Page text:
Painter of the mystical, otherworldly, sensual, and whimsical.

I'm a painter living and working in the beautiful finger-lakes region of Western New York State. I am also an avid gardener and nature lover, so the lush green rolling hills, gentle streams, and majestic lakes that surround my home in this world often appear in the fantasy worlds of my paintings.

Many of the pieces draw inspiration from folk tales, myths and legends. These "teaching tales" were what drew us together around our hearth-fires for centuries, and I believe those stories still carry power.

I enjoy looking at these ancient tales, through my eyes, and painting what I see, no matter if it's beautiful or disturbing. But what's more fun is when others can see those same paintings and find something within of value that speaks to their soul directly. I do not plan for this, but am honored when it happens, and, oh, yes, do love hearing about it every time that it happens. It reminds me that maybe we are not so different after all.

Glad to meet you, and please enjoy the paintings!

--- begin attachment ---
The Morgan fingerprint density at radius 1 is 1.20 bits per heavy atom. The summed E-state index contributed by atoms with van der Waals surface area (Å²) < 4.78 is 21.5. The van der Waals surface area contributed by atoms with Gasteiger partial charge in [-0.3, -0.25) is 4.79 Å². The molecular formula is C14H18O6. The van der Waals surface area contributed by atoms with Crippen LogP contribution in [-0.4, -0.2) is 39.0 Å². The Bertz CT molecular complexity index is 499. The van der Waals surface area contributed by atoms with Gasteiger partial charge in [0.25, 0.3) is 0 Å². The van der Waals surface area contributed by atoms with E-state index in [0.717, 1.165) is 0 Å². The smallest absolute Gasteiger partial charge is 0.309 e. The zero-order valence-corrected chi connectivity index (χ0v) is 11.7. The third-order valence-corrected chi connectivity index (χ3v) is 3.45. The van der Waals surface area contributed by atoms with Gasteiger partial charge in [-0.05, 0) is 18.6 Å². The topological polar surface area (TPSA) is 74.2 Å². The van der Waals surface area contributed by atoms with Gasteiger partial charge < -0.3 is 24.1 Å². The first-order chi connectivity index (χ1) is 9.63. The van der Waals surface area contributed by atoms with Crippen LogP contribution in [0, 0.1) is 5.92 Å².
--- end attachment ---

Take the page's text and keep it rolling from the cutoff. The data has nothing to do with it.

Wednesday, October 19, 2011

First-hand Account: "I Went To Occupy Wall Street. This Is What I Saw"

Great bit of surprising first-hand perspective, with photos, from somebody who was at OWS, camera in hand.

The Journal of Joe The Peacock. Yay.: I Went To Occupy Wall Street. This Is What I Saw: So, with all the blah-de-blah and hoo-de-doo I've been posting about Occupy Wall St. (and the subsequent Occupy [insert city here] movement...

"Holly King Oak King" now available for order as cards, prints, and other schwag

Above: "Holly King Oak King" by Portia St. Luke

"On every world, wherever people are, in the deepest part of the winter, at the exact mid-point, everybody stops and turns and hugs. As if to say, "Well done. Well done, everyone! We're halfway out of the dark." Back on Earth we call this Christmas. Or the Winter Solstice..." 
Kazran Sardick, Dr. Who, "A Christmas Carol,"(11th Doctor, Matt Smith)